Place: Naples. Time: the 18th century.
Scene 1: A coffee shop
Ferrando and Guglielmo (two officers) claim that their fiancées (Dorabella and Fiordiligi, respectively) will be eternally faithful. Don Alfonso joins the discussion and lays a wager with the two officers, claiming he can prove in a day's time that these two women (like all women) are fickle. The wager is accepted: the two officers will pretend to have been called off to war; soon thereafter they shall return in disguise and attempt to seduce each other's lover. The scene shifts to the two women (they are sisters) who are praising their men. Alfonso arrives to announce the bad news: the officers have been called off to war. Ferrando and Guglielmo arrive, brokenhearted, and bid farewell (quintet: Sento, O Dio, che questo piedo È restio
, "I feel, oh God, that my foot is reluctant"). As the boat with the men sails off to sea, Alfonso and the sisters wish them safe travel (trio: Soave sia il vento
, "May the wind be gentle"), then Alfonso, left alone, rails against the fickleness of women (arioso: Oh, poverini, per femmina giocar cento zecchini?
, "Oh, poor little ones, to wager 100 sequins on a woman").
Scene 2: A room in the sisters' home
Despina, their maid, arrives and asks what is wrong. Dorabella bemoans the torment of having been left alone (aria: Smanie implacabili
, "Torments implacable"). Despina mocks the sisters, advising them to consider new lovers over old lovers (aria: In uomini, in soldati, sperare fedeltà?
, "In men, in soldiers, you hope for faithfulness?"). After they depart, Alfonso arrives upon the scene. He fears Despina will recognize the men through their disguises, so he bribes her into helping him win the bet. The two men then arrive, dressed as mustachioed Albanians. The sisters enter and are alarmed by the presence of strange men in their home. The Albanians attempt to win over the sisters, Guglielmo going so far as to point out all of his manly attributes (aria: Non siate ritrosi
, "Don't be shy"), but to no avail (aria: Come scoglio
, "Like a rock"). Ferrando, left alone and sensing victory, praises his love (aria: Un'aura amorosa
, "A loving breath").
Scene 3: A garden
The sisters are still pining, but Despina has asked Don Alfonso to let her take over the seduction plan. Suddenly, the Albanians burst in the scene and threaten to poison themselves if they are not allowed the chance to woo the sisters. As Alfonso tries to calm them, they drink the poison and pass out. Soon thereafter, a doctor arrives on the scene (Despina in disguise), who, through use of a large magnet, is able to revive the Albanians. The revived men, hallucinating, demand a kiss of the goddesses who stand before them. The sisters refuse, even as Alfonso and the doctor (Despina) urge them to acquiesce.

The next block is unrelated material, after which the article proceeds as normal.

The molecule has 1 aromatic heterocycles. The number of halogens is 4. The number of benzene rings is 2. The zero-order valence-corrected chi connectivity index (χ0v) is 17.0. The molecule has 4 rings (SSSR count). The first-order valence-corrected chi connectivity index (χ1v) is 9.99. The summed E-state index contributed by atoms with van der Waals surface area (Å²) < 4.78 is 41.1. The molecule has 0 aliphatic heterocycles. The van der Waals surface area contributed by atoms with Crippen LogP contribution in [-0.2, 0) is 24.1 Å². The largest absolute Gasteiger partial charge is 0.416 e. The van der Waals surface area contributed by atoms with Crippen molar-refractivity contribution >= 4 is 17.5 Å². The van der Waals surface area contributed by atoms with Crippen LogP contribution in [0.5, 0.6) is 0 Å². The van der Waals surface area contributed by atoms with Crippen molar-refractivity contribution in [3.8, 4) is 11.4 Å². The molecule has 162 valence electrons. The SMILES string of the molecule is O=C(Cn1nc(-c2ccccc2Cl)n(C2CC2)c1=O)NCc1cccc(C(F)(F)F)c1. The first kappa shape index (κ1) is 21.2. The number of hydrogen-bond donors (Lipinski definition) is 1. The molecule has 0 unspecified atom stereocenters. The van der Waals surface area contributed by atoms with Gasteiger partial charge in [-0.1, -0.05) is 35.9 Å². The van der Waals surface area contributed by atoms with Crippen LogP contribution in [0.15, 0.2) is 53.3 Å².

Scene 1: The sisters' bedroom
Despina urges them to succumb to the Albanians' overtures (aria: Una donna a quindici anni
, "A fifteen year old woman"). After she leaves, Dorabella confesses to Fiordiligi that she is tempted, and the two agree that a mere flirtation will do no harm and will help them pass the time while they wait for their lovers to return (duet: Prenderò quel brunettino", "I will take the dark one"
Scene 2: The garden
Dorabella and the disguised Guglielmo pair off, as do the other two. The conversation is haltingly uncomfortable, and Ferrando departs with Fiordiligi. Now alone, Guglielmo attempts to woo Dorabella. She does not resist strongly, and soon she has given him a medallion (with Ferrando's portrait inside) in exchange for a heart--shaped locket (duet: Il core vi dono
, "I give you my heart"). Ferrando is less successful with Fiordiligi (Ferrando's aria: Ah, lo veggio
, "Ah, I see it," and Fiordiligi's aria: Per pietà, ben mio, perdona
, "Please, my beloved, forgive"), so he is enraged when he later finds out from Guglielmo that the medallion with his portrait has been so quickly given away to a new lover. Guglielmo at first sympathises with Ferrando (aria: Donne mie, la fate a tanti
, "My ladies, you do it to so many") but then gloats, because his betrothed is faithful.
Scene 3: The sister's room
Dorabella admits her indiscretion to Fiordiligi (È amore un ladroncello
, "Love is a little thief"). Fiordiligi, upset by this development, decides to go to the army and find her betrothed. Before she can leave, though, Ferrando arrives and continues his attempted seduction. Fiordiligi finally succumbs and falls into his arms (duet: Fra gli amplessi
, "In the embraces"). Guglielmo is distraught while Ferrando turns Guglielmo's earlier gloating back on him. Alfonso, winner of the wager, tells the men to forgive their fiancées. After all: Così fan tutte
, "All women are like that."
It begins as a double wedding for the sisters and their Albanian grooms. Despina, in disguise as a notary, presents the marriage contract, which all sign. Directly thereafter, military music is heard in the distance, indicating the return of the officers. Alfonso confirms the sisters' fears: Ferrando and Guglielmo are on their way to the house. The Albanians hurry off to hide (actually, to change out of their disguises). They return as the officers, professing their love. Alfonso drops the marriage contract in front of the officers, and, when they read it, they become enraged. They then depart and return moments later, half in Albanian disguise, half as officers. Despina has been revealed to be the notary, and the sisters realize they have been duped. All is ultimately forgiven, as the entire group praises the ability to accept life's unavoidable good times and bad times.
Leo Melitz. The Opera Goer's Complete Guide
(1921) from Wikipedia